Washington, D.C. or Bust, A Poetry Out Loud Journey
Words by Danielle N. Brown
Arts Education Special Projects Coordinator
Photography courtesy of TN State Photography
It’s an early October morning. You are in class when you hear your school is holding a Poetry Out Loud contest. This is perfect. You listen carefully to the steps to become a contender. Your teacher offers tips and helps you prepare over the next couple of months. You need to find your poems. You dig deep into the anthology and find the pieces that fit you—poems you relate to, enjoy reciting, and think come naturally to your voice.
You practice the poems at home—in front of a mirror and your family. They hear the poems so many times they start to recite them. You get up thinking of your poems and go to sleep dreaming about your time to shine. Classroom finals come and go. Your careful preparation pays off and you win.
You go on to state finals to compete and recite your poems along with other state qualifiers from all over Tennessee. You arrive in Nashville—the excitement and nervousness build. However, you are reassured when you find other participants just like yourself and immediately have a bond. You meet students from schools across Tennessee. The evening before the contest, everyone gets together for activities and pizza.
This year on the evening prior, we will have a “Get to Know Your Peers” poetry activity. Hip Hues Screen Printing will be on site to integrate a little hands-on art into the competition.
It’s finally the state finals. Time flies by—it’s your turn. You recite in front of a large crowd. The judges watch every detail of your recitation. You, however, are aware only of the poems spilling out just how you practiced. Your performance is perfect. You know you did your best. Now it’s time to wait as other students perform.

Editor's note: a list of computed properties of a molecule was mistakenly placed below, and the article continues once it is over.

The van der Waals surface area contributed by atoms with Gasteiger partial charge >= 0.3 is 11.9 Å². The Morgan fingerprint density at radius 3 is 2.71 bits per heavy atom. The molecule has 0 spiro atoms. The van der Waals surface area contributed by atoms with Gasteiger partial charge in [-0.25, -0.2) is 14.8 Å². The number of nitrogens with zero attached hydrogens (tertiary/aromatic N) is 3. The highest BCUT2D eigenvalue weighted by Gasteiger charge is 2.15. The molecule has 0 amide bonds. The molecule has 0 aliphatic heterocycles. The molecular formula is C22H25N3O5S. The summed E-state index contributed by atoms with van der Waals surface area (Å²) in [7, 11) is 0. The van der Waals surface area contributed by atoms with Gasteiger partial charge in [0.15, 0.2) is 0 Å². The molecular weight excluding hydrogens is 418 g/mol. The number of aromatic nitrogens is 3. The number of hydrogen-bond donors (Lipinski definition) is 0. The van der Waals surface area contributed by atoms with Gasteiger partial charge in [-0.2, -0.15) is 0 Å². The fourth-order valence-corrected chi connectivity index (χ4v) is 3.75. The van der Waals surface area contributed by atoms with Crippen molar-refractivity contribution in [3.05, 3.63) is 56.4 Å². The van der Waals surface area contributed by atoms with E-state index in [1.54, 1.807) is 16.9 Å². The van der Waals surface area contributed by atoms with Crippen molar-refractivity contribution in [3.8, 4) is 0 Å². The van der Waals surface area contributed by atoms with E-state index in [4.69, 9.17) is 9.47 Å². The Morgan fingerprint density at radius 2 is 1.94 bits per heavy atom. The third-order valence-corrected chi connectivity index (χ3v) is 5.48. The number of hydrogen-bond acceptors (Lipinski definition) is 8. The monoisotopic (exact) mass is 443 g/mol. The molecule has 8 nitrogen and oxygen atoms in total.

When the last person finishes, the scores are tallied and the winner is about to be announced. The anticipation builds as everyone waits for the results. They announce your name—you have won. The trip to recite at the National Finals is no longer a dream. Washington, D.C., here you come.
The Tennessee Champion will receive $1,000 and a trip to Washington, D.C., to represent Tennessee at the National Finals. He/she will be one of 52 competing high school students from across the country.
Join us at the 2016 Tennessee State competition March 19 at the Nashville Children’s Theatre to see which Tennessee high school student will win the state championship and move on to the national competition. Visit www.tnartseducation.org for more information. Teachers and students can find poems at www.poetryoutloud.org/poems-and-performance.
“Suppose I said the word ‘springtime’
and I wrote the words ‘king salmon’
on a piece of paper
and mailed it to you.
When you opened it
would you remember that afternoon we spent
together in the yellow boat
when the early whales were feeding
and we caught our first fish of the year?”
Except from the poem every single day by John Straley
(After Raymond Carver’s Hummingbird)
Recited by Gage Taylor, Baylor School